The yellow particles of polenta may not look that appetising, but the humble grain offers endless possibilities for the home cook.
Polenta is made from coarse, medium or fine ground cornmeal. It is cheap and easy to prepare, although by itself, I find it tastes a bit bland. That is why it is ideal for soaking up other flavours.
Cooked as a soft porridge, polenta can be a good accompaniment to chicken, fish or meat, and substitute for rice. To make a delicious soft and creamy side dish, boil the polenta briefly in water or stock, season as desired, then enrich with a knob of butter and grated cheese such as parmesan.
If you allow that porridge to set firm, the result can become a handy pre-cooked base for savoury snacks.
One of my favourite ways is to pour the creamy mixture into a greased flat pan and allow it to set in the refrigerator for several hours. It can then be cut into squares and grilled or fried in a pan until the outside is crispy. The result makes for an excellent base for toppings such as sauteed mushrooms or onions and red peppers.
Alternatively, the cooked and cooled polenta can be cut into chip-sized sticks, dusted with seasoned flour and deep-or shallow-fried as an alternative to potato fries.
Polenta also adds a bit of crunch to flour coatings for fried chicken or fish. Another alternative is to substitute polenta for up to a third of the flour in your favourite scone recipe for an interesting variation in taste and a slightly crunchier texture.
Polenta has long been an Italian staple, originating as a peasant food from northern Italy.
Just like the polenta that fed the peasants of Italy, cornmeal sustained the early settlers in the United States and, under another name, became a well-known food item, especially in the southern states. Hominy grits, or cornmeal mush, became a breakfast and side-dish staple in rural areas after early settlers learnt from native Americans how to grind corn kernels with the hulls removed.
Grits and polenta use different types of corn and there are subtle differences in texture and flavour, but either will do in most recipes.
Polenta grains can also be a crunchy addition to baked cakes and desserts. I have been experimenting with it in some of my favourite cake recipes.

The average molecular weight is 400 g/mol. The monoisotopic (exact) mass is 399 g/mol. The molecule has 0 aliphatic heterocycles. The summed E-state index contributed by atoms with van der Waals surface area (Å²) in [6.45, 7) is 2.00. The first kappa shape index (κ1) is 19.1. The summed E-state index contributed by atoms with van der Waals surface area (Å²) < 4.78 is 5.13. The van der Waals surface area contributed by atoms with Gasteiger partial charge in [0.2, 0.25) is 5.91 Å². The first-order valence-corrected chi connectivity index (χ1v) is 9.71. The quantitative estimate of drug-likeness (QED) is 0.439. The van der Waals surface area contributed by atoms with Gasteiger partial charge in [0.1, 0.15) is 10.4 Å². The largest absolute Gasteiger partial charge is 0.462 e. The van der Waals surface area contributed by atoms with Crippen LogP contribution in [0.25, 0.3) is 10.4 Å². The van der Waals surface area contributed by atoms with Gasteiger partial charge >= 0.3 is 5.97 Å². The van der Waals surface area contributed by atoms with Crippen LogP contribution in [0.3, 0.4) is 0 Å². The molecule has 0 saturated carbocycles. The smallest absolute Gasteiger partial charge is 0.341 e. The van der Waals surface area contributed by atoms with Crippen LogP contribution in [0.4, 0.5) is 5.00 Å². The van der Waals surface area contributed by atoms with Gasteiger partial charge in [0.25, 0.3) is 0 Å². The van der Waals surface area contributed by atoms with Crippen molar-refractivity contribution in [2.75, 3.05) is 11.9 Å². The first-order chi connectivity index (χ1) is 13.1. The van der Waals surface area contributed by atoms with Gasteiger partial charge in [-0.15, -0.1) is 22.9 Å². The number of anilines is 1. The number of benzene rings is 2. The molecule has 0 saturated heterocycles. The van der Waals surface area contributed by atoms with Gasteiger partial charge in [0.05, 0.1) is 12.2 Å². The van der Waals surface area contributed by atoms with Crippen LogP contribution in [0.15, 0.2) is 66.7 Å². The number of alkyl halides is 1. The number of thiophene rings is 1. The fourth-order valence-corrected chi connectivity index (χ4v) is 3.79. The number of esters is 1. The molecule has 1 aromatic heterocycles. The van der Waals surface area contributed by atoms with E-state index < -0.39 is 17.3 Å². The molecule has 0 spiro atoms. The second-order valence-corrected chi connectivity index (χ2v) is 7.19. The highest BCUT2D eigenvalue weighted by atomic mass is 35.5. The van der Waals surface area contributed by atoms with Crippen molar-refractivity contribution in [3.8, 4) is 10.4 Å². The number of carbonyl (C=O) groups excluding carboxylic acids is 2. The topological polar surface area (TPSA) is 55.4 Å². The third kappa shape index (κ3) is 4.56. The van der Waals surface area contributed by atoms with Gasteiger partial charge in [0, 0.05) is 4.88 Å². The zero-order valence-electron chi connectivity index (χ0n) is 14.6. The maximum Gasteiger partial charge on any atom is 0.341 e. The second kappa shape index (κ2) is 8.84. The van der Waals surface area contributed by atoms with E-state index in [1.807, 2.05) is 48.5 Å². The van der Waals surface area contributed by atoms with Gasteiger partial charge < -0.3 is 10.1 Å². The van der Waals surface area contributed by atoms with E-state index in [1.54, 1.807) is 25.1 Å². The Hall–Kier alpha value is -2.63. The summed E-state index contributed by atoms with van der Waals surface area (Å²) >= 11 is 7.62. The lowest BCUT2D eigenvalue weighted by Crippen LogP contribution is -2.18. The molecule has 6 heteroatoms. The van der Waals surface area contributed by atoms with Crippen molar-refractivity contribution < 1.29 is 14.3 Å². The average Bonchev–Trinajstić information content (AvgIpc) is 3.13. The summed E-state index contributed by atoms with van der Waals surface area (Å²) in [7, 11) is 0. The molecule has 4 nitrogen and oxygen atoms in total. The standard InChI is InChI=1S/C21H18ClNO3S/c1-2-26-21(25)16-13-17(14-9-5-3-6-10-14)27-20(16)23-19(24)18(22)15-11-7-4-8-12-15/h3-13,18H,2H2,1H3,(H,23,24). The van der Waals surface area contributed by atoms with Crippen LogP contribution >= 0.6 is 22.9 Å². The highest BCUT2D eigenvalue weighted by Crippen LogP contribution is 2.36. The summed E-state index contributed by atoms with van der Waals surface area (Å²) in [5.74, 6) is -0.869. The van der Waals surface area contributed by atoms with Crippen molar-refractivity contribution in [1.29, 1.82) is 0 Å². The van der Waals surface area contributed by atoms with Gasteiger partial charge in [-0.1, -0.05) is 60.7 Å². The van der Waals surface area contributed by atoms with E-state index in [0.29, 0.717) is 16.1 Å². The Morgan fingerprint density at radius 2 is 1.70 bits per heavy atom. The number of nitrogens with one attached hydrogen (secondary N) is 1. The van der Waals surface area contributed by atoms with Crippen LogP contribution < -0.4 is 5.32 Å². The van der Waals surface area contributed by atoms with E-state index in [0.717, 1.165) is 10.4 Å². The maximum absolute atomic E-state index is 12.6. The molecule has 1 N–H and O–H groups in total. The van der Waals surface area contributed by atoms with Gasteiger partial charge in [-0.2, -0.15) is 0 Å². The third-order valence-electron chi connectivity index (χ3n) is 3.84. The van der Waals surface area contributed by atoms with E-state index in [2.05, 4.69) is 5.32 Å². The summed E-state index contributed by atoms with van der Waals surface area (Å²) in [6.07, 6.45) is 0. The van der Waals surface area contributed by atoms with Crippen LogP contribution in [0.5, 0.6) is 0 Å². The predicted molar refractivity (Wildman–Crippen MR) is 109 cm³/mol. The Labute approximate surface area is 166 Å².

One example is a blueberry crumb cake - today's recipe - in which the polenta adds extra texture in the cake to complement the crumble topping.
Most berries such as raspberries or blackberries, or a mixture, will also work, though I generally prefer to use blueberries as they are less likely to bleed into the cake.
BLUEBERRY CRUMB CAKE
- 80g polenta
- 150g butter
- 150g caster sugar
- 2 large eggs
- 220g flour sifted together with 2 tsp baking powder
- 80ml milk
- 3 Tbs lemon juice
- 2 Tbs finely grated lemon rind
- 200g sour cream
- 200g blueberries
- 130g plain flour
- 80g brown sugar
- 100g cold butter chopped
- Pre-heat the oven to 180 deg C.
- Lightly grease the bottom and sides of a round 21cm spring form pan with butter and line the base with non-stick baking paper. Sprinkle about 2 tsp of polenta onto the base and sides, which will give the exterior of the cake an added crunch.
- To make the crumble topping, put all the ingredients in a food processor and process until the mixture resembles breadcrumbs. To make without a processor, place all the ingredients in a large bowl and rub the mixture together until it resembles breadcrumbs. Set aside topping.
- Beat the butter and sugar together in a large bowl until it is light and creamy. Add the eggs one at a time while continuing to beat. If the mixture starts to curdle, add a couple of tablespoons of flour.
- Add the rest of the sifted flour and baking powder, polenta and milk. Beat until well combined.
- Using a wooden spoon, stir in the lemon juice and rind, then gently stir in the sour cream.
- Spread at least half of the mixture into the prepared tin, then sprinkle the blueberries on top. Spread the rest of the cake mixture over the blueberries, then sprinkle the prepared crumble topping over the top.
- Bake in the pre-heated oven for about 50 minutes or until a skewer inserted into the mixture comes out clean . Check towards the end of the cooking time that the crumble topping is not getting overly brown. If it is, lightly cover with a bit of foil for the remaining minutes.
Serve with ice cream or yogurt.
Source: The Straits Times © Singapore Press Holdings Limited. Reproduced with permission.
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